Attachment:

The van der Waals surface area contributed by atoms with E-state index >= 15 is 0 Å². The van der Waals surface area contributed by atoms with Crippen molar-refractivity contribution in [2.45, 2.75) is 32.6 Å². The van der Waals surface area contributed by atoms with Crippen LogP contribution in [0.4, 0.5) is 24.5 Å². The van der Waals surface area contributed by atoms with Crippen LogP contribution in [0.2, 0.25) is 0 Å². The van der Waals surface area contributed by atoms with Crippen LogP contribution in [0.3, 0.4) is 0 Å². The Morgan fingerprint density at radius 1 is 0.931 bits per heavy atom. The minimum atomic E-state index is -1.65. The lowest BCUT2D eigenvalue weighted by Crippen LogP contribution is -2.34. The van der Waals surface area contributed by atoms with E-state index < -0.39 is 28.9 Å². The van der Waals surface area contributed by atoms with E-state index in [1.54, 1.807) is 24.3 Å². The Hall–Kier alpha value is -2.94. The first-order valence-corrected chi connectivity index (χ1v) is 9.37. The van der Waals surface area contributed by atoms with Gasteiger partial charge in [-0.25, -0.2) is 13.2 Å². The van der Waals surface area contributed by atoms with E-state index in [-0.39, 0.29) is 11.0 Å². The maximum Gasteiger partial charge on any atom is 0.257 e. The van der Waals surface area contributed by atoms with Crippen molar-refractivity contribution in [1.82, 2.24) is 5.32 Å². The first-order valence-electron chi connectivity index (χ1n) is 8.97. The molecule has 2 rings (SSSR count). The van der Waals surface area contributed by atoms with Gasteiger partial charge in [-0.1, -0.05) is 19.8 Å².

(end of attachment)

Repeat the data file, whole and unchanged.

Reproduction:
The van der Waals surface area contributed by atoms with E-state index >= 15 is 0 Å². The van der Waals surface area contributed by atoms with Crippen molar-refractivity contribution in [2.45, 2.75) is 32.6 Å². The van der Waals surface area contributed by atoms with Crippen LogP contribution in [0.4, 0.5) is 24.5 Å². The van der Waals surface area contributed by atoms with Crippen LogP contribution in [0.2, 0.25) is 0 Å². The van der Waals surface area contributed by atoms with Crippen LogP contribution in [0.3, 0.4) is 0 Å². The Morgan fingerprint density at radius 1 is 0.931 bits per heavy atom. The minimum atomic E-state index is -1.65. The lowest BCUT2D eigenvalue weighted by Crippen LogP contribution is -2.34. The van der Waals surface area contributed by atoms with E-state index < -0.39 is 28.9 Å². The van der Waals surface area contributed by atoms with E-state index in [1.54, 1.807) is 24.3 Å². The Hall–Kier alpha value is -2.94. The first-order valence-corrected chi connectivity index (χ1v) is 9.37. The van der Waals surface area contributed by atoms with Gasteiger partial charge in [-0.25, -0.2) is 13.2 Å². The van der Waals surface area contributed by atoms with E-state index in [-0.39, 0.29) is 11.0 Å². The maximum Gasteiger partial charge on any atom is 0.257 e. The van der Waals surface area contributed by atoms with Crippen molar-refractivity contribution in [1.82, 2.24) is 5.32 Å². The first-order valence-electron chi connectivity index (χ1n) is 8.97. The molecule has 2 rings (SSSR count). The van der Waals surface area contributed by atoms with Gasteiger partial charge in [-0.1, -0.05) is 19.8 Å².